“There are two huge fucking possums on the fire escape tearing through y’all’s trash,” she said, walking into the living room and dumping her purse on the couch. “I can’t stand those things.”
A couple of people went to the kitchen to look through the window.
“They look like little demons or something,” Flash said.
“They’re horrible!” Tori almost screamed. It was enough to make me want to throttle her, the sound of her voice, but I did agree. Possums had been crawling onto our roof lately as well. It amazed me, that these things would crawl flights of stairs just to get to our trash. But then I thought, well, they gotta live too. They’re just trying to make it too. But God, they were ugly as sin.
Cody came out of the bathroom and saw everyone huddled against the window.
“What’re y’all doin’?” he asked.
“Possums are on the fire escape tearing Flash’s trash apart and no one wants to do anything but watch!” Tori started again.
“Tori, would you chill the fuck out?” I said.
“No one wants to do anything!” she repeated.
“Those sons of bitches,” Cody said and stormed into the kitchen. He grabbed the broom that was next to the fridge.
“Hey,” I said. “Hey, what are you gonna do? Cody?”
“Fucking critters!” he said and everyone broke apart to let him through the door. The possums looked up at us, both of them the size of a big cat. One was just slightly smaller, or you could say one was just slightly bigger. They were a pretty good size, and their hair sticking out made them bigger. Their pink noses and black eyes made them look like they’d be horrible to run into in the alleys. I could understand why Tori was disgusted by them. I was disgusted by them. But Tori was annoying.
Cody started yelling, like some kind of warrior charging into battle, and they saw him coming and they started scrabbling down the fire escape. He chased them down, broom in the air, his hair shaking and as wild as the possums. All of us came out to watch. One of them stopped on the second floor and crouched into a corner and Cody went right past him, chasing the bigger one. Now we had to lean over the railing to see. They came off the fire escape and were in the alley and we could just barely see but Cody had caught up with the possum and, even though we couldn’t see it, we could guess. The broom Cody was using as a club came up and down savagely, over and over again, for what seemed like so long, and we could see blood in the ground of the alley and the walls and on Cody. We didn’t hear any sound from the possum, just grunting from Cody, repeated thuds, the sound of the violence happening. When he finally stopped, he was breathing hard and the broom he held had snapped into two, hanging like a broken arm. He didn’t look up at us, only stared at the mess he’d made. None of us watching said a word.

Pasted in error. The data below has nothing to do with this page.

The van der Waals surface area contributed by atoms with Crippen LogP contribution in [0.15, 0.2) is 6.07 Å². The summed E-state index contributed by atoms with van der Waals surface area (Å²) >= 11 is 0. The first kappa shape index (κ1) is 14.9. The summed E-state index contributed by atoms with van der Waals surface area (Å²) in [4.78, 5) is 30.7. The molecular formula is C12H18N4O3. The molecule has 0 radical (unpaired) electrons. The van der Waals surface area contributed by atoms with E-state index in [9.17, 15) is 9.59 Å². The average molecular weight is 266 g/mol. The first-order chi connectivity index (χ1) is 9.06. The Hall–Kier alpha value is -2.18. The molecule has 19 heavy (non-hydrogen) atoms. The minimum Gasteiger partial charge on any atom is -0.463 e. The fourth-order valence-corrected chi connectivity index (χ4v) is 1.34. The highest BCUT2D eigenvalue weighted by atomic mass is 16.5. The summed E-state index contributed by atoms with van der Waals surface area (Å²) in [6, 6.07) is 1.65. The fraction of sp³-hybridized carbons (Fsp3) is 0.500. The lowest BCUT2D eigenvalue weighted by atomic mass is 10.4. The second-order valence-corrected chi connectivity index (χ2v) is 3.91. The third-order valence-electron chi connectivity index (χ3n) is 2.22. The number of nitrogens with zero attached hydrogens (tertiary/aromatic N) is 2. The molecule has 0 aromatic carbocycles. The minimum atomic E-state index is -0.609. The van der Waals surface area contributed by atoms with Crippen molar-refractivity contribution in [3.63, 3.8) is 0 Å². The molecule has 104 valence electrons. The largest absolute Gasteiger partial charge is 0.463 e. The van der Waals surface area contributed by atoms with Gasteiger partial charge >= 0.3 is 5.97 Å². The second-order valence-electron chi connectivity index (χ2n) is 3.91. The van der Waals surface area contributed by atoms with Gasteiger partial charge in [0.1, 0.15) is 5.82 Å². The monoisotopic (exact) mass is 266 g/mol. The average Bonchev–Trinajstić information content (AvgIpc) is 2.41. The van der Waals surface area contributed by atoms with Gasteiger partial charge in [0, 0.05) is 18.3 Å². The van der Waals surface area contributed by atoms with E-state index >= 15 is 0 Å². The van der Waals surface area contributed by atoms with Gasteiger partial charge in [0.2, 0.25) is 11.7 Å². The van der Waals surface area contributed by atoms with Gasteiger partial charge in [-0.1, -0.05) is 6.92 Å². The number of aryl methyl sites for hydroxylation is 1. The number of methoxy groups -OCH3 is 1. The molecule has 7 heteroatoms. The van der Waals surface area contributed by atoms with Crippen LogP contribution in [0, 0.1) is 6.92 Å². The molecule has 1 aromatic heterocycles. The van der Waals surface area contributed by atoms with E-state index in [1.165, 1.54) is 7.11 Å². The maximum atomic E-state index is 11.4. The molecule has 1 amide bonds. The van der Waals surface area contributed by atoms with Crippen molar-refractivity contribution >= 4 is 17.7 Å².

He started to come up the stairs. When he was coming up to the second flight, Tori said, “Watch out! The second one is there! The second possum’s in the corner there!”
I snapped my neck to glare at her and practically hissed. But Cody wasn’t done. He found it and it tried to run but came too close to the edge of the platform and Cody simply skipped up to it and punted it off the second story flight of stairs. It flew off, bouncing once against the brick wall of the apartment complex and then plummeting into the small yard below. It lay there a moment, then, unbelievably, crawled underneath the bottom platform. Nobody would be able to get to it there. Nobody would be able to see it die.
Cody finally reached the top and stood in the doorway. His jeans with the holes in the knee and white tee shirt had splatters of blood all over. He still held the broken broom and, even though Cody was a relatively small guy, we all kind of looked at him with a bit of terror.
“I’m sorry about your broom, Flash,” he wheezed.
“Uh, it’s O.K. man.” Flash said meekly and came up to him, then waved his hand. “Just leave it outside actually. I can’t use it now.”
Cody seemed genuinely sorry for that.
“That was the most brutal thing I’ve ever seen,” someone said.
For a while, no one said anything, not even Tori, as Cody came into the kitchen and started washing his hands. Slowly, people began to move back into the living room, find their seats and their beers. Sound and life began to return to the apartment. But finally, Maury was the one to take it there, in his simple and always practical way.
“Well, I don’t think we’ll be seeing any more possums on your fire escape, Flash.”
Then, we were all able to laugh and ease up and go back to doing what we meant to do that night, which was, of course, to get stinking drunk.
The funny thing was, though, it wasn’t the last time Flash had a possum come up that fire escape. Every season it was warm enough, the possums would come, searching out our garbage, making the climb, hideous and determined as ever. I never saw one play dead, and I never went down to the alley to see what they looked like when they really were.
Read more about X.C. here.
Read more about Amy here.